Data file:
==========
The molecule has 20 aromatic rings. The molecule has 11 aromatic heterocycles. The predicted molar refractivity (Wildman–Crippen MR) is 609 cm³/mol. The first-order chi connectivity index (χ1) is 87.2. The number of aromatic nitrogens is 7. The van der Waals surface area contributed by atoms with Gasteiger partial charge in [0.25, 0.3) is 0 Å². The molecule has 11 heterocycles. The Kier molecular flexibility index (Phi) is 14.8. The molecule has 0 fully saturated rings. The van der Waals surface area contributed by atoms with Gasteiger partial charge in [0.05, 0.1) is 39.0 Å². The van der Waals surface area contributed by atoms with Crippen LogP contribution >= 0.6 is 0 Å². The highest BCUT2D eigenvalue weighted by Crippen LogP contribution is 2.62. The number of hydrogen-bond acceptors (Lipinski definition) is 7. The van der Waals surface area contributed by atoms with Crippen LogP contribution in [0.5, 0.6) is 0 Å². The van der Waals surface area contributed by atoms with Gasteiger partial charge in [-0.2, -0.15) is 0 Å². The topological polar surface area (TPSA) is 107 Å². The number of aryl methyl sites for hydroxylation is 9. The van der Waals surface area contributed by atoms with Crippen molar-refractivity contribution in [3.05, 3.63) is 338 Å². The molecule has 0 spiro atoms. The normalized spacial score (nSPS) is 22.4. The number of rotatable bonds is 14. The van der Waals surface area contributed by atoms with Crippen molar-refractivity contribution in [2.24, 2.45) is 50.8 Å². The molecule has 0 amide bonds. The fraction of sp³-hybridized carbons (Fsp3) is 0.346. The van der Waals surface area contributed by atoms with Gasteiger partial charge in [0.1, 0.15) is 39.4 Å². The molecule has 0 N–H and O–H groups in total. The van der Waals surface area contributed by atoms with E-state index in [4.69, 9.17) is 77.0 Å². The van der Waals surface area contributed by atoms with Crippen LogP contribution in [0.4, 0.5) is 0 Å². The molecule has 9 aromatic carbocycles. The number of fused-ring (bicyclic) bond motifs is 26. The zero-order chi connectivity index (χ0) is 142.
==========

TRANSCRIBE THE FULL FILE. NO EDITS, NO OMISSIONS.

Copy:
The molecule has 20 aromatic rings. The molecule has 11 aromatic heterocycles. The predicted molar refractivity (Wildman–Crippen MR) is 609 cm³/mol. The first-order chi connectivity index (χ1) is 87.2. The number of aromatic nitrogens is 7. The van der Waals surface area contributed by atoms with Gasteiger partial charge in [0.25, 0.3) is 0 Å². The molecule has 11 heterocycles. The Kier molecular flexibility index (Phi) is 14.8. The molecule has 0 fully saturated rings. The van der Waals surface area contributed by atoms with Gasteiger partial charge in [0.05, 0.1) is 39.0 Å². The van der Waals surface area contributed by atoms with Crippen LogP contribution >= 0.6 is 0 Å². The highest BCUT2D eigenvalue weighted by Crippen LogP contribution is 2.62. The number of hydrogen-bond acceptors (Lipinski definition) is 7. The van der Waals surface area contributed by atoms with Crippen LogP contribution in [0.5, 0.6) is 0 Å². The van der Waals surface area contributed by atoms with Gasteiger partial charge in [-0.2, -0.15) is 0 Å². The topological polar surface area (TPSA) is 107 Å². The number of aryl methyl sites for hydroxylation is 9. The van der Waals surface area contributed by atoms with Crippen molar-refractivity contribution in [3.05, 3.63) is 338 Å². The molecule has 0 spiro atoms. The normalized spacial score (nSPS) is 22.4. The number of rotatable bonds is 14. The van der Waals surface area contributed by atoms with Crippen molar-refractivity contribution in [2.24, 2.45) is 50.8 Å². The molecule has 0 amide bonds. The fraction of sp³-hybridized carbons (Fsp3) is 0.346. The van der Waals surface area contributed by atoms with Gasteiger partial charge in [0.1, 0.15) is 39.4 Å². The molecule has 0 N–H and O–H groups in total. The van der Waals surface area contributed by atoms with E-state index in [4.69, 9.17) is 77.0 Å². The van der Waals surface area contributed by atoms with Crippen LogP contribution in [0.4, 0.5) is 0 Å². The molecule has 9 aromatic carbocycles. The number of fused-ring (bicyclic) bond motifs is 26. The zero-order chi connectivity index (χ0) is 142.